Re-Shaping the Nostril: Correcting the Cookie-Cutter Nose Job
- Posted on: Mar 22 2015
- Internal Valve: After trauma, previous surgery, and with septal deviation the internal valve can be affected.
- External Valve: The most common cause of external valve collapse is previous rhinoplasty specifically over resection of the cartilage in the nostril.
The nostril is made up of cartilage (lower lateral cartilage) sandwiched between skin and nasal lining. The nasal skin can be thick and stiff providing a significant amount of external nasal valve support or the skin can be thin. Likewise the cartilage within the nostril can be thick or thin.
Ignoring skin and cartilage quality in a “cookie-cutter” rhinoplasty (nose job) can lead to significant deformity and external nasal valve collapse.
- Cookie-Cutter Rhinoplasty (Nose Job): Dorsal Rasping, Cartilage resection, Cephalic Trim and Tip sutures
What causes external valve collapse and nostril deformities?
- Over resection of lower lateral cartilage or a cephalic trim as part of a closed rhinoplasty (nose job)
- Cartilage grafting with on-lay free grafts
- Tip suturing on stiff cartilage causing bowing
- Closure of the nasal incisions causing alar rim notching
Common Nostril Deformities Include:
- Notching of the nostril shape, this should be a smooth shape with a rounded dome, collapse causes an angle at the dome
- Reverse S secondary to weakening of the cartilage, or suture and/or grafting on the cartilage causes it to bow into the airway
- Collapse from over resection of the lower lateral cartilage in a Cephalic Trim
External Valve collapse impedes the airway with airwflow because instead of opening with inspiration it collpases and gets sucked in with nasal air flow.
Correction involves identification of the issue which is usually only identified at the time of the secondary rhinoplasty. It is imperative to discuss goals of the secondary rhinoplasty procedure before hand with Dr. Trussler in Austin Texas.
- Ideal shape is individual and derived through facial and nasal analysis.
When should I consider a revision rhinoplasty (nose job)?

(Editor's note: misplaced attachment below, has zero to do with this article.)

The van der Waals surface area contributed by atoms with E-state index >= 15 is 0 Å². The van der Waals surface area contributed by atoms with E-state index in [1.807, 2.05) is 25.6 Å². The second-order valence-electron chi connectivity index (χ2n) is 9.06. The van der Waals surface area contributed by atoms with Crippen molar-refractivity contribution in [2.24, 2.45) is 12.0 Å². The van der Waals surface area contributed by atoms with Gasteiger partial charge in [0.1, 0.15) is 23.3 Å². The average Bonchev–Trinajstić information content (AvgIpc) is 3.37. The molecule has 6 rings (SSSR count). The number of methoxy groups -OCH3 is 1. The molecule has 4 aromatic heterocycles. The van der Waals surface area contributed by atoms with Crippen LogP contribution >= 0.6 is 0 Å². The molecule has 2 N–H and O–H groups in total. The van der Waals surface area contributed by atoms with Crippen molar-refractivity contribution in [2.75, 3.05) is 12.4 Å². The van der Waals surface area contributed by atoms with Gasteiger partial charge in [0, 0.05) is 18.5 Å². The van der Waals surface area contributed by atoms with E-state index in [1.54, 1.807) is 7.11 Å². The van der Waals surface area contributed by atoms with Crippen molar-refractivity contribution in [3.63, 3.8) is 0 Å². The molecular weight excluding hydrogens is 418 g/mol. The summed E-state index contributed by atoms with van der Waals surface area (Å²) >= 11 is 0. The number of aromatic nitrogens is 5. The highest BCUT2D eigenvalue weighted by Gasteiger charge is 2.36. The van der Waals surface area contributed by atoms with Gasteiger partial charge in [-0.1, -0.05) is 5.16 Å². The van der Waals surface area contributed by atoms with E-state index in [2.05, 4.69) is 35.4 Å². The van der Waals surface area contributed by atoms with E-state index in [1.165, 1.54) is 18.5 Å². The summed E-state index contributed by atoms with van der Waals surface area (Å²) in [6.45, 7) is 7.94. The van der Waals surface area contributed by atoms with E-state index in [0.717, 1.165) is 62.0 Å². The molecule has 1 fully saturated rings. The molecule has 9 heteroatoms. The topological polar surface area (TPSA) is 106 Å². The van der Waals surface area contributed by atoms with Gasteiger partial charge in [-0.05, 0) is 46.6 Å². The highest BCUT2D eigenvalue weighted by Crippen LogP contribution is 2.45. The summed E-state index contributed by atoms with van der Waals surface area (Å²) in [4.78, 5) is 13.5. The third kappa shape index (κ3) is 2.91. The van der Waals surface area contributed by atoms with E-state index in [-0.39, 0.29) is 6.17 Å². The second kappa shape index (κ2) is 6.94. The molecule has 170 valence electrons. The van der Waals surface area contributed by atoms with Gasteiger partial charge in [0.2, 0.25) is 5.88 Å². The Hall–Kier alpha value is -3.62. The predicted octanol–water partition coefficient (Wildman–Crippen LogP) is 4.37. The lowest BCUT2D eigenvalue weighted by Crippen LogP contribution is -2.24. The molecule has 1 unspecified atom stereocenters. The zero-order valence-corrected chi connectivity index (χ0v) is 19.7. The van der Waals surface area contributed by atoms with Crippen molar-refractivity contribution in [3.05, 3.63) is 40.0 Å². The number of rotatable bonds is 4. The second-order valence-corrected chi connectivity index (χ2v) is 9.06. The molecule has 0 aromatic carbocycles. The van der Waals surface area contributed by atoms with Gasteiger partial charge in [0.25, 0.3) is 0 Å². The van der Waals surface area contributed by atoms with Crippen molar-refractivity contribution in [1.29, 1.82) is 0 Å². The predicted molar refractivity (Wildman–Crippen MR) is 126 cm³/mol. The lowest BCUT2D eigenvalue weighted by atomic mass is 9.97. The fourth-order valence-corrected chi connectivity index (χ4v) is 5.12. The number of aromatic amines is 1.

Typically wait one year after the rhinoplasty to have a revision or secondary procedure. This allows for softening of the scar tissue in the nose so that the layers of the nose can be identified and structures freed for the scar tissue
How is the nostril shape corrected and collapse prevented?
- Identification of the problem in the pre-operative or operative period.
- Scar Release of the tethered skin
- Skin grafts for over resection, if scar release is not enough
- Cartilage Grafts:
- Lateral crural strut grafts. A long strip of cartilage is placed from the nasal dome to a pocket within the nostril to help straighten and support the nostril
- Alar strut grafts which are more anatomic and sit under the native cartilage which is more appropriate for thicker cartilage
- Alar rim grafts placed in the nostril edge to help prevent alar notching.
- Cartilage for the lateral crural and alar strut grafts can be harvested from the septum via a septoplasty or septorhinoplasty if it is available
- Ear cartilage is not stiff enough
- Rib cartilage can be harvested through an incision in the chest fold with minimal scarring
Turnover grafts can be used if there is available nostril cartilage. Dr. Trussler in Austin Texas has published an article on this technique often used in primary rhinoplasty
Nostrils can be narrowed with alar base excisions
- Swelling can be persistent and may take upwards of 3 months to one year for resolution of swelling.
Andrew P. Trussler MD is an experienced plastic surgeon in Austin Texas with advanced training in complex rhinoplasty including secondary rhinoplasty, including cartilage grafting with costal cartilage for secondary deformities.
Dr. Trussler’s Austin plastic surgery office can help guide you in correcting commonly seen issues after rhinoplasty in Austin including nostril deformity and external and internal ansal valve collapse. Secondary rhinoplasty can help your nose not only look better, but function better.
Posted in: Rhinoplasty